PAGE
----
same task (cf. Zapf, Dormann & Frese, 1996). Cross-sectional studies addressing the gender issue, few as
they are, have been based on sample sizes relatively similar to this study (Collins, 1985; Forsman & Lundberg, 1982; Frankenhaeuser, Lundberg, Fredriksson, Melin, Tuomisto & Myrsten, 1989; Johansson & Post, 1974). Nevertheless, more multimethod, longitudinal studies with larger samples of men and women
performing the same tasks are necessary to more firmly support the job versus gender model of sex
differences in occupational stress and health.

We conclude that changes in workload demands among urban bus operators are related to spillover of fatigue from work to leisure, perceived effort at work, and psychosomatic complaints. Statistical control for negative affectivity does not alter these results. Moreover, there are no interactive effects of gender and workload. Blue-collar women and men in the same, high stress occupation appear to react to changes in job stress over time in a similar manner.

Table 1. Age and seniority of male and female participants

                               Men (N = 35)       Women (N = 17)

Variable                        M        SD         M        SD

Age (years)                   41.4      10.7      44.5       7.6
Seniority (years)             12.1       9.3       7.9       6.3

Table 2. Average affectivity and self-reported effort, fatigue spillover from work to leisure, drug use and
psychosomatic complaints for male and female bus drivers at Time 2 and the difference in self-reported
workload between Time 2 and Time 1

Legend for Chart:

A - Variable
B - Men (N = 35): M
C - Men (N = 35): SD
D - Women (N = 17): M
E - Women (N = 17): SD
F - t

A                                                     B     C      D     E        F

Negative affectivity                         18.0   5.2   14.7   6.2     1.95
Workload diff. (Time 2-Time 1)       0.0   0.6   -0.1   0.4    -0.51
Perceived effort                               5.1   1.8    4.6   2.6 -2.01[a]
Work spillover (zeta score)              0.0   0.7   -0.3   0.7    -1.55
Intake of drugs                                0.5   0.6    0.5   0.7    -0.05
Psychosomatic complaints               1.3   0.8    1.1   0.9    -0.99

a p < .05.

Table 3. Multiple regression analysis: Gender, residualized workload, and their interaction to perceived effort
at work at Time 2. Control for perceived effort at Time 1

Legend for Chart:

A - R[sup 2]
B - F(R[sup 2])
C - deltaR[sup 2]
D - F(deltaR[sup 2])
E - beta

                                             A       B            C       D        E

Perceived effort Time 1        .55    57.8[d]   .55   57.8[d]    .74
Gender (G)                         .57    31.5[d]   .03       2.9   -.16
Workload A score (W)       .68    32.9[d]   .11   15.8[c]    .33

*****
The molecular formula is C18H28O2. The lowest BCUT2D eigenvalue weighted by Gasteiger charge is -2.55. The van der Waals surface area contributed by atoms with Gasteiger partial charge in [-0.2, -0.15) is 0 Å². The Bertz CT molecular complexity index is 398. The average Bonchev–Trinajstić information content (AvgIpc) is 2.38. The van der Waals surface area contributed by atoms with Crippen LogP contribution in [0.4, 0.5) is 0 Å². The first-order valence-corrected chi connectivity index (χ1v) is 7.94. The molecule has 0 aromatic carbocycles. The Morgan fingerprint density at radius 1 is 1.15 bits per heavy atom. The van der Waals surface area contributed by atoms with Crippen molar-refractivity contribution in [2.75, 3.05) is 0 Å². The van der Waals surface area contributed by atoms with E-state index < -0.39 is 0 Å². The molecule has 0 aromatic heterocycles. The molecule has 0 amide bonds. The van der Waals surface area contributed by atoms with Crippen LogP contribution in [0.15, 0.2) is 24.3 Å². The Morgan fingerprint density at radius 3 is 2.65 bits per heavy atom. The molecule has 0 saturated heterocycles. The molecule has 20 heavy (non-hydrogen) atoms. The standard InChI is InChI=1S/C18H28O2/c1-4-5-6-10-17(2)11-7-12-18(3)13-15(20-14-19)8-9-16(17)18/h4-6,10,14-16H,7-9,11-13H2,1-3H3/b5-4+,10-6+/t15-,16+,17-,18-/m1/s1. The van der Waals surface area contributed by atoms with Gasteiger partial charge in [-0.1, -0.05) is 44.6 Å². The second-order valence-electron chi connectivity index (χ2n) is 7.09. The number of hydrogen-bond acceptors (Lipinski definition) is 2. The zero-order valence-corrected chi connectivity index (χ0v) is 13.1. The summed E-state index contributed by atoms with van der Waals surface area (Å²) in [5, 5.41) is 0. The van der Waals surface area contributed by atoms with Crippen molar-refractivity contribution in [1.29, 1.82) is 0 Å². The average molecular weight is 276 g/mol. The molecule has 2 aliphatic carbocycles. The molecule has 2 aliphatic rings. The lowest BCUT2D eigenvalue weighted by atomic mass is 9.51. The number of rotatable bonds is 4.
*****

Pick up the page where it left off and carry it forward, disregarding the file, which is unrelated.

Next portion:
G x W                                 .68    24.1[d]   .00      <1.0   -.01

c p < .001; d p < .0001.

Table 4. Multiple regression analysis: Gender, residualized workload, and their interaction to spillover of
fatigue at Time 2. Control for fatigue spillover at Time 1

Legend for Chart:

A - R[sup 2]
B - F(R[sup 2])
C - deltaR[sup 2]
D - F(deltaR[sup 2])
E - beta

                                             A        B           C       D            E

Fatigue spillover Time 1       .68   110.0[d]   .68  110.0[d]    .82
Gender (G)                         .69    54.7[d]     .00     < 1.0    -.05
Workload delta score (W)   .76    50.5[d]   .07   13.9[c]      .27
G x W                                 .76    38.3[d]   .01       1.2       -.24

c p < .001; d p < .0001.

Table 5. Multiple regression analysis: Gender, residualized workload, and their interaction to intake of
stress-related drugs at Time 2. Control for intake of drags at Time 1

Legend for Chart:

A - R[sup 2]
B - F(R[sup 2])
C - deltaR[sup 2]
D - F(deltaR[sup 2])
E - beta

                                           A       B           C        D          E

Intake of drugs Time 1       .64   89.4[d]   .64   89.4[d]     .80
Gender (G)                       .64   44.2[d]   .00     < 1.0    -.05
Workload A score (W)     .64   28.9[d]   .00     < 1.0     .00
G x W                               .64   21.2[d]   .00     < 1.0    -.03

d p < .0001.

Table 6. Multiple regression analysis: Gender, residualized workload, and their interaction to psychosomatic
complaints at Time 2. Control for psychosomatic complaints at Time 1

Legend for Chart:

A - R[sup 2]
B - F(R[sup 2])
C - deltaR[sup 2]
D - F(deltaR[sup 2])
E - beta

                                          A        B           C        D        E
  complaints Time 1           .77   174.6[d]   .77  174.6[d]  .88
Gender (G)                       .78    89.0[d]   .01      1.56    -.08
Workload A score (W)     .80    65.5[d]   .02   4.12[a]     .13
G x W                              .80    48.3[d]   .00     < 1.0     .18

a p < .05; d p < .0001.